Important characteristics and applications of Bluetooth wireless communications are examined in detail in this book. The Bluetooth specification is explained in easy-to-understand terms with the benefit of the authors' experiences, gained while participating in its development. If the Bluetooth wireless technology succeeds in the marketplace to the extent predicted by many analysts, it has the potential to change people's lives and the way that people think about and interact with computing and communication devices. Understanding this emerging technology can benefit not only industry professionals, but also consumers who can use and obtain value from it.
The Bluetooth Special Interest Group
As previously described, Bluetooth wireless communication is embodied as a technology specification. This specification is a result of the cooperation of many companies within an organization called the Bluetooth Special Interest Group
, or SIG
. There is no "Bluetooth headquarters"; until 2001 there was no "Bluetooth corporation" or any sort of legally incorporated entity. Originally, the SIG was governed by legal agreements among the member parties but it was not a company unto itself. In February 2001, the SIG incorporated and is now officially known as the Bluetooth Special Interest Group, Inc. The SIG should not be construed as a formal standards body; rather it is an organization chartered to define and promote the technology. In fulfilling this charter, the SIG depends upon the contributions and participation of its member companies. Clearly a major task of the SIG has been to develop the specification, but other SIG activities include joint work with other consortia and standards and regulatory bodies, educational and promotional events such as developers' conferences and the definition of a testing and certification process.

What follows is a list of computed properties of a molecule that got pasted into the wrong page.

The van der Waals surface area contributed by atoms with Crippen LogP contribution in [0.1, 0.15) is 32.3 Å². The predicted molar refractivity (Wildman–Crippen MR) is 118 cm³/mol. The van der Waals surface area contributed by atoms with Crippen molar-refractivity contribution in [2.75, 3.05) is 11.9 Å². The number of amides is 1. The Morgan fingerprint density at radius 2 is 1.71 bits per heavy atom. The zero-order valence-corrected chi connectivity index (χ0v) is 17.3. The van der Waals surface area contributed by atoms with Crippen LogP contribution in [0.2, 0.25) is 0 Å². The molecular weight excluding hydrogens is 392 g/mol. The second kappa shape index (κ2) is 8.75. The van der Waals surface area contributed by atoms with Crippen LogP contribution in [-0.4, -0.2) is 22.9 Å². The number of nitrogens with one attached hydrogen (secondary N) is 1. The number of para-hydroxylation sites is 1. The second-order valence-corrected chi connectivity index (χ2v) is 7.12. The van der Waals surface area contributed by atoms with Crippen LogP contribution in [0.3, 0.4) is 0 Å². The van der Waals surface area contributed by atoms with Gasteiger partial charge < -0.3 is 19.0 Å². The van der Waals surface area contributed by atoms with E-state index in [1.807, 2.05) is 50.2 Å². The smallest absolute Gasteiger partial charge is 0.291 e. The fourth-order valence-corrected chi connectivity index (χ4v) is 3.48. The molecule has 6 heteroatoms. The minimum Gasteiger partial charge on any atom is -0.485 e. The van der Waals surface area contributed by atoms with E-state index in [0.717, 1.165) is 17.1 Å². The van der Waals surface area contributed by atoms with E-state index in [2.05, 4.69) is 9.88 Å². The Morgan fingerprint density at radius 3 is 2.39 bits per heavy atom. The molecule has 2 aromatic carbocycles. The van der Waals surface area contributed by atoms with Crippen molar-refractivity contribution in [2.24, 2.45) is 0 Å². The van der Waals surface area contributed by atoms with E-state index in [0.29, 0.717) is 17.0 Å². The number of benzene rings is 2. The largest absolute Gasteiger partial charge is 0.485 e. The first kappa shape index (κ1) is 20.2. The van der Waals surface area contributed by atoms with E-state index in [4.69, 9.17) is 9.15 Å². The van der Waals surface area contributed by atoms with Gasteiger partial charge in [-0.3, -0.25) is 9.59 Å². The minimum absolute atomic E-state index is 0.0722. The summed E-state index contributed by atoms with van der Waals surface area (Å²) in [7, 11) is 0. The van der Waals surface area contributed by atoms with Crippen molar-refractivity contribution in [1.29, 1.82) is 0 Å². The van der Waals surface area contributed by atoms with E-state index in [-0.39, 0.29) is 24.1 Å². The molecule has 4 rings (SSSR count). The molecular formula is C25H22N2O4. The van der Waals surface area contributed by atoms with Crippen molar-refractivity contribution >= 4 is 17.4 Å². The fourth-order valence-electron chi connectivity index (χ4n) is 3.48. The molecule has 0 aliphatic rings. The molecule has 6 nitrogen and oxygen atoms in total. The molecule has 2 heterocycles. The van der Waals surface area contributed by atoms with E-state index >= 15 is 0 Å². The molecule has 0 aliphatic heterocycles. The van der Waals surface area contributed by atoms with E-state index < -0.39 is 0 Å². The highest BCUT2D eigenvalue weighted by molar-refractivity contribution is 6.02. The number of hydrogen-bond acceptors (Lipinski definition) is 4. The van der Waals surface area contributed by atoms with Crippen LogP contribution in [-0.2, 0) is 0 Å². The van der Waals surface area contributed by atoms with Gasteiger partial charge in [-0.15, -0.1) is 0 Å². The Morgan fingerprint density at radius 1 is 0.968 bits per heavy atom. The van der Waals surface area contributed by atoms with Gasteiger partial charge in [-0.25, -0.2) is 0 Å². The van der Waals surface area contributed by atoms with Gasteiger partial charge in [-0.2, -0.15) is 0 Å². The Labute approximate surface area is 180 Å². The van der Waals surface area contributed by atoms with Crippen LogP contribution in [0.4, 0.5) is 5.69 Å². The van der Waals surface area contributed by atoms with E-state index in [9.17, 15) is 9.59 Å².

Technology and SIG Origins
Bluetooth wireless technology was conceived by engieers at Swedish telecommunications manufacturer Telefonaktiebolaget LM Ericsson (hereafter, Ericsson) who realized the potential of global short-range wireless communications. In 1994 Ericsson had begun a project to study the feasibility of a low-power, low-cost radio interface to eliminate cables between mobile phones and their accessories.
In today's computing and communications industries, proprietary new technologies rarely succeed; customers clearly prefer to purchase and deploy technologies based on industry standards. By creating a level playing field, standards give customers greater freedom to choose from among competing platforms and solutions, to protect their investments as technologies evolve and to leverage (and in some cases, also influence) multicompany skills and organizations devoted to developing the standards.
In this industry environment, the Ericsson inventors understood that the technology was more likely to be widely accepted, and thus could be more powerful, if it was adopted and refined by an industry group that could produce an open, common specification. In early 1998, leading companies in the computing and telecommunication industries formed the Bluetooth SIG to focus on developing exactly such an open specification. The founding companies of the SIG are Ericsson, Intel Corporation, International Business Machines Corporation (IBM), Nokia Corporation and Toshiba Corporation. These companies formed the original core group (known as promoter companies) of the SIG. The SIG was publicly announced in May 1998 with a charter to produce an open specification for hardware and software that would promote interoperable, cross-platform implementations for all kinds of devices.
Although open standards can be quite advantageous, one potential disadvantage of standards bodies, consortia, special interest groups and similar organizations is that they tend toward inherent inefficiencies as compared to single-company efforts. Within a single company there is often one overriding objective for developing new technology; in a multi-company effort each participant may have different, perhaps even competing goals. Even with modern ways to exchange information, such as electronic mail, group interactions are still likely to be more efficient within a single organization than throughout a group composed of many organizations (especially when those organizations are geographically diverse, as is the case for the members of the SIGtelephone calls, for example, have to take into account the fact that the people involved reside in time zones with little or no overlap of typical working [or even waking] hours). To overcome some of these potential drawbacks, the SIG intentionally was created with a small number of companies committed to the rapid development of the specification who were willing to expend the resources necessary to accomplish this.